User: Password:
|
|
Subscribe / Log in / New account

Domain Keys for email sender authentication

Domain Keys for email sender authentication

Posted Jun 23, 2006 23:42 UTC (Fri) by caitlinbestler (subscriber, #32532)
In reply to: Domain Keys for email sender authentication by giraffedata
Parent article: Domain Keys for email sender authentication

You need to think whitelist, not blacklist.

Authentication of the source allows you to confidently whitelist known sources, such as your own domain, without having annoying spammers forge headers just to get past your filters.


(Log in to post comments)

Domain Keys for email sender authentication

Posted Jun 24, 2006 2:30 UTC (Sat) by giraffedata (subscriber, #1954) [Link]

I was going to say that (but in a different sub-thread, because this one was about DKIM being useful for blacklists), but then I realized that out of 13,000 spams a month I get, only about 1 is "from" someone in my whitelist of a few thousand email addresses (everyone from whom I've received real mail or to whom I've sent mail in the past few years). So it's not a problem worth fixing.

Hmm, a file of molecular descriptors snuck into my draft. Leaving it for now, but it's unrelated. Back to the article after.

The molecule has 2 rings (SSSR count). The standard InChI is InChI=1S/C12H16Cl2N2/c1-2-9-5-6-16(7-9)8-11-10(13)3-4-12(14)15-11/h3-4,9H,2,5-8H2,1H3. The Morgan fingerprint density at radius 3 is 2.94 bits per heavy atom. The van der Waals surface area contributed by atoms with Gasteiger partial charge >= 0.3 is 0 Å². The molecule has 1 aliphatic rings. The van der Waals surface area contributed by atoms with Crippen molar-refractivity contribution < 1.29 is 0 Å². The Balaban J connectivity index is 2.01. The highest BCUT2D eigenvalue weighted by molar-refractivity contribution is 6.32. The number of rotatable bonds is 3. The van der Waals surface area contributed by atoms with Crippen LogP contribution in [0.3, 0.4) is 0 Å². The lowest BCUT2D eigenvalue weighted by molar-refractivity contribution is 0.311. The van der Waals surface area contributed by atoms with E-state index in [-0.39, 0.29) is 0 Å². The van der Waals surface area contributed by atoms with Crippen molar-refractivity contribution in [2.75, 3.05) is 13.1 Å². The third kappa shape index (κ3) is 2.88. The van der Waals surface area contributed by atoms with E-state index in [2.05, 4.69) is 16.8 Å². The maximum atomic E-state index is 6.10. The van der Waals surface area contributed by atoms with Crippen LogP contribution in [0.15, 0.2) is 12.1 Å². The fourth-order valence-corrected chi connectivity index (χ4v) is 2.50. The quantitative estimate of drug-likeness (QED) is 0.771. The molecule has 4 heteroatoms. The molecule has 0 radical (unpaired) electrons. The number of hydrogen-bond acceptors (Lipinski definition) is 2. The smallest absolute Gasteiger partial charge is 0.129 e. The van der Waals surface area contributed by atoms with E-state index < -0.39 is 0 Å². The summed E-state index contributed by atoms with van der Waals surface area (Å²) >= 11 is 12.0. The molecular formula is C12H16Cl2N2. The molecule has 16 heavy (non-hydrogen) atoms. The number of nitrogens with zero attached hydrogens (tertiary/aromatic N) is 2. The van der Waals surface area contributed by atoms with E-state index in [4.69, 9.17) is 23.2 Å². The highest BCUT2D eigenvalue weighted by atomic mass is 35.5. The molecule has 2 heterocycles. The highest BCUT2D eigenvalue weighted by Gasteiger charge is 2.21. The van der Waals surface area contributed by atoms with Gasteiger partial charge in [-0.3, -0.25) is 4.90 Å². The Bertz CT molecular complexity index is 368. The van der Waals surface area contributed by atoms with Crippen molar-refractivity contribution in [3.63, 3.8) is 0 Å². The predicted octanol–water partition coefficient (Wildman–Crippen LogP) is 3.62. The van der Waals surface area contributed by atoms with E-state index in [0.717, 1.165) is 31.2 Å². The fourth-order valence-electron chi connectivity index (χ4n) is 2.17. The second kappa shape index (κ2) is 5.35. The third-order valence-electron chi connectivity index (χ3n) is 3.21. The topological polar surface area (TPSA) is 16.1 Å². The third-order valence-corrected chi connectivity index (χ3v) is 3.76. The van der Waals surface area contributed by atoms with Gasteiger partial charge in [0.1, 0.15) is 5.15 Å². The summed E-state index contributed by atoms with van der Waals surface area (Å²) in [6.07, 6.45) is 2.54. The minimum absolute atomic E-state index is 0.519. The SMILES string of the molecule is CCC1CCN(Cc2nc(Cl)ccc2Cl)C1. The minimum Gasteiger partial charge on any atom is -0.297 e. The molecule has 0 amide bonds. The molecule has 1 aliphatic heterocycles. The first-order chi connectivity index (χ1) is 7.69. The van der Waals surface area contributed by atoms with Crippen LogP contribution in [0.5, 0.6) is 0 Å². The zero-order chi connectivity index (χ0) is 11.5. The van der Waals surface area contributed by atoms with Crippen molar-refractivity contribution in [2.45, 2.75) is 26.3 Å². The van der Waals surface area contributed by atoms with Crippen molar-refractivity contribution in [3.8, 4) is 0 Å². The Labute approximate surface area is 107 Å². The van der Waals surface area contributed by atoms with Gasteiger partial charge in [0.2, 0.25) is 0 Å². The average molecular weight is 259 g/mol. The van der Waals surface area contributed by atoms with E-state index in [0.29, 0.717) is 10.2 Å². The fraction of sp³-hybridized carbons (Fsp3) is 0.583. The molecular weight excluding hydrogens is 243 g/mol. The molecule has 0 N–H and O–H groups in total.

As for whitelisting the originating server, I don't think that would help me personally, except in the case of your example -- mail from the local domain. And I do that today, based on the Received: header, because mail from the local domain would pass through only trusted mail servers to me.

I guess I do have a few more fake whitelist "froms" than what I said -- e.g. service@paypal.com, but I discard those with some other rules before checking the whitelist (I know it didn't come from Paypal, because Received: says the server that sent it isn't *.paypal.com). DKIM would be useful there, but still probably not worth the effort. For me, only 3 domains are a problem (paypal.com, ebay.com, chase.com).


Copyright © 2017, Eklektix, Inc.
Comments and public postings are copyrighted by their creators.
Linux is a registered trademark of Linus Torvalds